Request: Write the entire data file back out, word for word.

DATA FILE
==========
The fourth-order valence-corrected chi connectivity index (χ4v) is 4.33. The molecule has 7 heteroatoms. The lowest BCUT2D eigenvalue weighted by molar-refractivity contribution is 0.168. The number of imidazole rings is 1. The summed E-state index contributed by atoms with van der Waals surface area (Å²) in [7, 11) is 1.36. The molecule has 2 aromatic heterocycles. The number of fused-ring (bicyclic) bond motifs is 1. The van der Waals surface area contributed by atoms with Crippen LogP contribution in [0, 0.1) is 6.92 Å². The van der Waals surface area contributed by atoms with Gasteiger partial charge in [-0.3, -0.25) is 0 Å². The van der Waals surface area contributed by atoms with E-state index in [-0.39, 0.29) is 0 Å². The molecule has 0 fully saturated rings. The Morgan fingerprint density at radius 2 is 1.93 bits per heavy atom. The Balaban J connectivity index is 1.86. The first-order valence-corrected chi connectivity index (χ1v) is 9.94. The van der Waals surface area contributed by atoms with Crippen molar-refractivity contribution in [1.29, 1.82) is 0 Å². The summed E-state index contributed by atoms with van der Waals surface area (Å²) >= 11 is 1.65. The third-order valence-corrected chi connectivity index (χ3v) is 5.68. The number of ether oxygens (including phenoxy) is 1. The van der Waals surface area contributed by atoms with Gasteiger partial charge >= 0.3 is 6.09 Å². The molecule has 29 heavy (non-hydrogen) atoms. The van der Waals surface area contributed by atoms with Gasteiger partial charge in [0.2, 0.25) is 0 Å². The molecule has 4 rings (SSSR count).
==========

The fourth-order valence-corrected chi connectivity index (χ4v) is 4.33. The molecule has 7 heteroatoms. The lowest BCUT2D eigenvalue weighted by molar-refractivity contribution is 0.168. The number of imidazole rings is 1. The summed E-state index contributed by atoms with van der Waals surface area (Å²) in [7, 11) is 1.36. The molecule has 2 aromatic heterocycles. The number of fused-ring (bicyclic) bond motifs is 1. The van der Waals surface area contributed by atoms with Crippen LogP contribution in [0, 0.1) is 6.92 Å². The van der Waals surface area contributed by atoms with Gasteiger partial charge in [-0.3, -0.25) is 0 Å². The van der Waals surface area contributed by atoms with E-state index in [-0.39, 0.29) is 0 Å². The molecule has 0 fully saturated rings. The Morgan fingerprint density at radius 2 is 1.93 bits per heavy atom. The Balaban J connectivity index is 1.86. The first-order valence-corrected chi connectivity index (χ1v) is 9.94. The van der Waals surface area contributed by atoms with Crippen molar-refractivity contribution in [1.29, 1.82) is 0 Å². The summed E-state index contributed by atoms with van der Waals surface area (Å²) >= 11 is 1.65. The third-order valence-corrected chi connectivity index (χ3v) is 5.68. The number of ether oxygens (including phenoxy) is 1. The van der Waals surface area contributed by atoms with Gasteiger partial charge >= 0.3 is 6.09 Å². The molecule has 29 heavy (non-hydrogen) atoms. The van der Waals surface area contributed by atoms with Gasteiger partial charge in [0.2, 0.25) is 0 Å². The molecule has 4 rings (SSSR count).